“The Long Road Home”
Fanservice! And I don’t mean that sick wheelage.
Otoyomegatari continues to be a wonder, carried aloft on wings of sublime art and refreshingly simply storytelling. Mori-sensei’s occasional bursts of plot have generally been successful, but for me there’s no question that this series is at its best with the slice-of-life chapters. She manages to keep them fresh even as she relies on familiar themes to drive the story.
Pariya and Umar are most definitely the B-couple in Otoyomegatari, but they’ve established themselves as a fine pair in their own right. As we left them, they’re attending to a woman who’s collapsed at the roadside, leaving her small child terrified. Both Umar and Pariya are smart and responsible kids, and he manages to find help from the local settlement while she stays to provide what treatment she can. It turns out this woman has something of a history of such episodes, and naturally the locals (especially her family) are very grateful that the two travelers were around to save the day.
Pariya, naturally, is only too glad to accept the villagers’ offer to stay the night, and Umar reluctantly agrees. Nothing untoward or improper happens of course, but there are some interesting bonding moments between the two to say the least. Umar opens up to Pariya that his mother was sickly too, and died soon after he was born. This emboldens Pariya to open up as well, though of course that’s never going to come easy for her. Eventually she manages to choke out the question she’s been dying to ask: does Umar want to marry her enough that he’s willing to wait until she’s ready (her needlework being the largely symbolic premise behind the wait)?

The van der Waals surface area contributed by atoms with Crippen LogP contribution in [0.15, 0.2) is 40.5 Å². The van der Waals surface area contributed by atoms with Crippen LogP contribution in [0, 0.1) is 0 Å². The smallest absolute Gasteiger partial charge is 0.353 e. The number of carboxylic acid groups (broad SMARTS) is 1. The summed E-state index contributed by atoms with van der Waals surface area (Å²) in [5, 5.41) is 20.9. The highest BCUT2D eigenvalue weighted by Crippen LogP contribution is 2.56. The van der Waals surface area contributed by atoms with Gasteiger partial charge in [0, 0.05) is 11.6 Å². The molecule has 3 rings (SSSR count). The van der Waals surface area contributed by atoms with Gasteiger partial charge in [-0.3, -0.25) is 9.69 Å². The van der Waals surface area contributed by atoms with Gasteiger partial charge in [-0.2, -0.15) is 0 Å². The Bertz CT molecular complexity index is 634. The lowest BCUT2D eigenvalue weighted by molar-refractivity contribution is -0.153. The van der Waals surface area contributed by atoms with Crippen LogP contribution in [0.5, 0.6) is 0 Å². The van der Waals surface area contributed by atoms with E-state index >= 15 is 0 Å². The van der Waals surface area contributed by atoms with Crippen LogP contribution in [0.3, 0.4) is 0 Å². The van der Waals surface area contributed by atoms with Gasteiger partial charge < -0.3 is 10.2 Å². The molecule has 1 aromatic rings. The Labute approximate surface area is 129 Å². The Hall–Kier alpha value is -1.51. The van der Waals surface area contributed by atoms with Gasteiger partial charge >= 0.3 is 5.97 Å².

Umar is as even-keeled as Pariya is a basket case, and his response is very much in-character – “Yo, it’s cool. No prob.” Of course so is hers – she can’t quite bring herself to believe it and seems hell-bent on talking him into changing his mind. So Umar does something entirely out of character for once – he impulsively kisses Pariya to seal the deal. “Now I owe it to you!” This is the knockout blow that closes the chapter, but Pariya – and us readers – are only to glad to be counted out on the canvas (and/or straw).